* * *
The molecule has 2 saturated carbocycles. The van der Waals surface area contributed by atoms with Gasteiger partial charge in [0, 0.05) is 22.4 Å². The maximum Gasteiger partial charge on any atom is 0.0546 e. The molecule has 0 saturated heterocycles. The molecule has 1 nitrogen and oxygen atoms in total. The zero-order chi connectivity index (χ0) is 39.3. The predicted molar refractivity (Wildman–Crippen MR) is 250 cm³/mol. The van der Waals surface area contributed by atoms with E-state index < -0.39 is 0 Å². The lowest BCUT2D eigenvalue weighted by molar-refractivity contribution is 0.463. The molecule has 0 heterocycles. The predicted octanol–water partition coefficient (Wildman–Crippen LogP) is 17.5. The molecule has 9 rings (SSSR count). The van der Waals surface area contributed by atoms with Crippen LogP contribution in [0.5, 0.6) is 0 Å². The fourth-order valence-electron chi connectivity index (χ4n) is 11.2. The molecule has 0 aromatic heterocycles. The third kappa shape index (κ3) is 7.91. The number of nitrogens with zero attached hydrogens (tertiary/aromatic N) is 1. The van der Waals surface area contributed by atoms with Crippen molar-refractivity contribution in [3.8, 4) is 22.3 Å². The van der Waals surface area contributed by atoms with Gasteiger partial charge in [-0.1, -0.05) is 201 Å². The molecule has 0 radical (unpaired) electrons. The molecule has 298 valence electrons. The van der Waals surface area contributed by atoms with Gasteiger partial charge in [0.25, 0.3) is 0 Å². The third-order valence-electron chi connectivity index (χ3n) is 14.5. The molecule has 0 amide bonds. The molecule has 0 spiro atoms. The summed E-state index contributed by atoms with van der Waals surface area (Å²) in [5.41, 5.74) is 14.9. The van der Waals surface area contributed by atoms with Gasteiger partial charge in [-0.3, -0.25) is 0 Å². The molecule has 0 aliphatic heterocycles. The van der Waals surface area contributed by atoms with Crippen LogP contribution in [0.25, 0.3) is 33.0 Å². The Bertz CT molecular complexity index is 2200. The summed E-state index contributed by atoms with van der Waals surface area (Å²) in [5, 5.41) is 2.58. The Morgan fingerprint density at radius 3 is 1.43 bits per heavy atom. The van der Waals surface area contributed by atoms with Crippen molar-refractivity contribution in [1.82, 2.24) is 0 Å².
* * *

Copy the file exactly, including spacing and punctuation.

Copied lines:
The molecule has 2 saturated carbocycles. The van der Waals surface area contributed by atoms with Gasteiger partial charge in [0, 0.05) is 22.4 Å². The maximum Gasteiger partial charge on any atom is 0.0546 e. The molecule has 0 saturated heterocycles. The molecule has 1 nitrogen and oxygen atoms in total. The zero-order chi connectivity index (χ0) is 39.3. The predicted molar refractivity (Wildman–Crippen MR) is 250 cm³/mol. The van der Waals surface area contributed by atoms with E-state index < -0.39 is 0 Å². The lowest BCUT2D eigenvalue weighted by molar-refractivity contribution is 0.463. The molecule has 0 heterocycles. The predicted octanol–water partition coefficient (Wildman–Crippen LogP) is 17.5. The molecule has 9 rings (SSSR count). The van der Waals surface area contributed by atoms with Crippen LogP contribution in [0.5, 0.6) is 0 Å². The fourth-order valence-electron chi connectivity index (χ4n) is 11.2. The molecule has 0 aromatic heterocycles. The third kappa shape index (κ3) is 7.91. The number of nitrogens with zero attached hydrogens (tertiary/aromatic N) is 1. The van der Waals surface area contributed by atoms with Crippen molar-refractivity contribution in [3.8, 4) is 22.3 Å². The van der Waals surface area contributed by atoms with Gasteiger partial charge in [-0.1, -0.05) is 201 Å². The molecule has 0 radical (unpaired) electrons. The molecule has 298 valence electrons. The van der Waals surface area contributed by atoms with Gasteiger partial charge in [0.25, 0.3) is 0 Å². The third-order valence-electron chi connectivity index (χ3n) is 14.5. The molecule has 0 amide bonds. The molecule has 0 spiro atoms. The summed E-state index contributed by atoms with van der Waals surface area (Å²) in [5.41, 5.74) is 14.9. The van der Waals surface area contributed by atoms with Gasteiger partial charge in [-0.3, -0.25) is 0 Å². The molecule has 0 aliphatic heterocycles. The van der Waals surface area contributed by atoms with Crippen LogP contribution in [0.25, 0.3) is 33.0 Å². The Bertz CT molecular complexity index is 2200. The summed E-state index contributed by atoms with van der Waals surface area (Å²) in [5, 5.41) is 2.58. The Morgan fingerprint density at radius 3 is 1.43 bits per heavy atom. The van der Waals surface area contributed by atoms with Crippen molar-refractivity contribution in [1.82, 2.24) is 0 Å².